England finished a tough tour of India on an upbeat note, as they preserved their world No. 1 ranking in Twenty20 cricket with a hard-earned six-wicket victory in Kolkata. Steven Finn, with 3 for 22 in four fast and accurate overs, was England's inspiration with the ball as they limited India's powerful line-up to 120 for 9 after MS Dhoni had won the toss. Then it was over to Kevin Pietersen, who overcame an anxious start, and a fourth-ball life, to silence a raucous and expectant crowd with a blistering 53 from 39 balls.
Given how poorly England had fared in their 5-0 whitewash in the ODI series, they began the match on a hiding to nothing. However, from the moment they claimed two wickets in the first eight deliveries of the match, they were the team dictating the pace of the contest. Suresh Raina, with 39 from 29 balls, threatened for a time to restore the status quo, as did the Indian spinners who dominated the thrust of their attack. But when Raina dropped Pietersen at backward square leg off R Ashwin in the fifth over of the innings, India squandered the chance to ramp up the pressure that had led to England's collapse of 10 for 47 on the same surface in Tuesday's fifth ODI.
Pietersen's response was far from instantaneous, however. Although he showed no ill-effects from the chipped thumb that ruled him out of the final ODI, the left-arm spin of Ravindra Jadeja helped to limit him to 2 from his first nine balls before a stunning change of approach reaped the richest of dividends. In the space of his next three balls, he dropped to his knees to scoop Yusuf Pathan over his head for his first boundary of the innings, before flipping to a left-hander's stance and butchering a perfect switch hit over the fence at what had been deep extra cover.
Craig Kieswetter had already fallen to a mistimed lofted drive off Jadeja, and when Alex Hales holed out to deep midwicket off Pathan, both of England's openers had fallen with 40 runs on the board. However, Samit Patel's combative hitting proved to be the ideal foil for Pietersen, and their 60-run stand from 46 balls broke the back of the run-chase. Patel played second-fiddle for much of their stand, not least when Pietersen pumped the last two balls of the eighth and nine overs for three fours and a six. But he was not averse to taking the aerial route himself, as he proved when he flogged Vinay Kumar into the stands at long-on.
Typically, the denouement was not without its alarms for England. With 100 on the board, Patel sliced Virat Kohli to cover to depart for 21, and one over later, Pietersen was also on his way - courtesy of a shocking lbw decision from umpire Sudhir Asnani, who was perhaps distracted by another change of stance from Pietersen when he put up his finger for a delivery that clearly pitched outside leg. However, Ravi Bopara got away with a plumb appeal in Raina's next over, as he and Jonny Bairstow sealed the match with 8 balls to spare.
If nothing else, the victory - England's first in any limited-overs match in India since 2002 - was due reward for an outstanding month's work from Finn. By trusting in the same virtues of line, length and pace that had earned him eight wickets in the ODIs, he claimed the wicket of Ajinkya Rahane with the fourth ball of the match, courtesy of an outstanding one-handed pluck in front of first slip from Kieswetter, then later returned to remove two dangermen, Raina and Ravindra Jadeja, with consecutive deliveries.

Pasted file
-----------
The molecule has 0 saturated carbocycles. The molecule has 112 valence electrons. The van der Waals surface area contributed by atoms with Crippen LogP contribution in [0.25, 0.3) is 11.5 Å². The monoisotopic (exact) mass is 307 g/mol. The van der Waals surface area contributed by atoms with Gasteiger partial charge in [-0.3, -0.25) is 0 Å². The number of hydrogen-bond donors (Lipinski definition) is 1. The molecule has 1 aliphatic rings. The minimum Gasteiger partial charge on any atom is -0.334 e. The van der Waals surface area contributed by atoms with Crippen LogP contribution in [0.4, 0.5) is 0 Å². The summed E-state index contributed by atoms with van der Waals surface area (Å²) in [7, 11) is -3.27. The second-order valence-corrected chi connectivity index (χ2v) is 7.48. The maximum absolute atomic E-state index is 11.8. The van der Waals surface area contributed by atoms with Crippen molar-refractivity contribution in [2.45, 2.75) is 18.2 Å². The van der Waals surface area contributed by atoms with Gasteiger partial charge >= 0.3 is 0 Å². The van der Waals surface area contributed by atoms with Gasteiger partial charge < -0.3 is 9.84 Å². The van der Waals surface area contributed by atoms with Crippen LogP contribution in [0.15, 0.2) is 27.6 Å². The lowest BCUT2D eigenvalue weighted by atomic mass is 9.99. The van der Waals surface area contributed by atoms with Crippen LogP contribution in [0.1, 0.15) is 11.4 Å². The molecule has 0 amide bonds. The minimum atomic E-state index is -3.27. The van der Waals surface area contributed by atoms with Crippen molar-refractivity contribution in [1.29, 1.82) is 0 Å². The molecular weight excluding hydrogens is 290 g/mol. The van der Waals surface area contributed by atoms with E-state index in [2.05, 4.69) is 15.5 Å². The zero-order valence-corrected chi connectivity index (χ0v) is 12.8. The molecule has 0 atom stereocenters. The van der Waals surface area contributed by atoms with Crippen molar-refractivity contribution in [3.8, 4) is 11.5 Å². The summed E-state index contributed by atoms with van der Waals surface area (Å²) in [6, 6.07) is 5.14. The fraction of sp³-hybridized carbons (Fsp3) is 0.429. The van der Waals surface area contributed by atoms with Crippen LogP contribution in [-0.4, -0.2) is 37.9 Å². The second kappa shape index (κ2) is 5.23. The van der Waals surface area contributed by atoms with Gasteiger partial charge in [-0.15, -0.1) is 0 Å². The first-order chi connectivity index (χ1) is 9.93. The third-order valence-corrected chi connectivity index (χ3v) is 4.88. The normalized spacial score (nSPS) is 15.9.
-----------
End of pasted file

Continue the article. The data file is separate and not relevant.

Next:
Finn conceded three boundaries in his 24 deliveries, one to Virat Kohli when he overpitched in his first over, and two to Raina - a clean swipe for six, back down the ground, and a rare poor delivery on the pads when he returned to the attack to start the 12th over. The rest of the time, however, his rhythm and accuracy was unrelenting, and it was his key extraction of Raina, who cut loosely to backward point in Finn's third over that was the pivotal moment of the innings. One ball later, Jadeja chopped on for a golden duck, and at 74 for 6 with eight overs remaining, India's habitual acceleration was thwarted.
It wasn't a one-man show from England's bowlers, however. Tim Bresnan bounced back from a disappointing ODI series with a second-ball strike to remove Robin Uthappa for 1, and also cut short a threatening performance from Kohli, who had moved along to a run-a-ball 15 when Alex Hales on the deep midwicket boundary pulled off an excellent running catch inches inside the rope.
Graeme Swann's struggles with the ball continued when Raina pumped him for 16 in his first over, but his captaincy was certainly on the ball. Patel fizzed through his first three overs for 13 and bowled a frustrated Manoj Tiwary when he attempted to slog his way out of a rut, while Bopara pulled off some impressive changes of pace to deliver a double-wicket maiden in the 17th over of the innings. Yusuf Pathan missed the change-up after two slower balls and was bowled; two balls later Praveen Kumar had a mow and went the same way.
MS Dhoni, inevitably, was on hand to provide some late resistance as he and Ashwin scalped 25 runs from India's final two overs, but a run-a-ball chase was always within England's grasp - even allowing for the depth of their failings on this most disappointing of one-day campaigns.